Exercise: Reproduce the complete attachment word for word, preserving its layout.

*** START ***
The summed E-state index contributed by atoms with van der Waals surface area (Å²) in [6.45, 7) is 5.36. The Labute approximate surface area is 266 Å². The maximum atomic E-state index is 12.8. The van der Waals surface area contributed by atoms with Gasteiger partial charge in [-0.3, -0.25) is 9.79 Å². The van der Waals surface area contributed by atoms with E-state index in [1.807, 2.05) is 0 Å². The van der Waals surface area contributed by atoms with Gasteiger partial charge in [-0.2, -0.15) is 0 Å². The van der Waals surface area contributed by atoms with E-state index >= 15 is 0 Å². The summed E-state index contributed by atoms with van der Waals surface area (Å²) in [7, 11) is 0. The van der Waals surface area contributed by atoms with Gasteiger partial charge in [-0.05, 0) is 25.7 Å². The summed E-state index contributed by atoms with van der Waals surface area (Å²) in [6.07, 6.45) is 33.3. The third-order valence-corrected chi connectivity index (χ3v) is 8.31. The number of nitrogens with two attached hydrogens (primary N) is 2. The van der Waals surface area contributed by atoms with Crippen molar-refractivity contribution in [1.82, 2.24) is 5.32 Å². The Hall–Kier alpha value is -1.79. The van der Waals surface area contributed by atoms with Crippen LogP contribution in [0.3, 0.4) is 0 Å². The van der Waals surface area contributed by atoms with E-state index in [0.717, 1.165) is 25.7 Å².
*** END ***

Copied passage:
The summed E-state index contributed by atoms with van der Waals surface area (Å²) in [6.45, 7) is 5.36. The Labute approximate surface area is 266 Å². The maximum atomic E-state index is 12.8. The van der Waals surface area contributed by atoms with Gasteiger partial charge in [-0.3, -0.25) is 9.79 Å². The van der Waals surface area contributed by atoms with E-state index in [1.807, 2.05) is 0 Å². The van der Waals surface area contributed by atoms with Gasteiger partial charge in [-0.2, -0.15) is 0 Å². The van der Waals surface area contributed by atoms with E-state index >= 15 is 0 Å². The summed E-state index contributed by atoms with van der Waals surface area (Å²) in [7, 11) is 0. The van der Waals surface area contributed by atoms with Gasteiger partial charge in [-0.05, 0) is 25.7 Å². The summed E-state index contributed by atoms with van der Waals surface area (Å²) in [6.07, 6.45) is 33.3. The third-order valence-corrected chi connectivity index (χ3v) is 8.31. The number of nitrogens with two attached hydrogens (primary N) is 2. The van der Waals surface area contributed by atoms with Crippen molar-refractivity contribution in [1.82, 2.24) is 5.32 Å². The Hall–Kier alpha value is -1.79. The van der Waals surface area contributed by atoms with Crippen LogP contribution in [0.3, 0.4) is 0 Å². The van der Waals surface area contributed by atoms with E-state index in [0.717, 1.165) is 25.7 Å².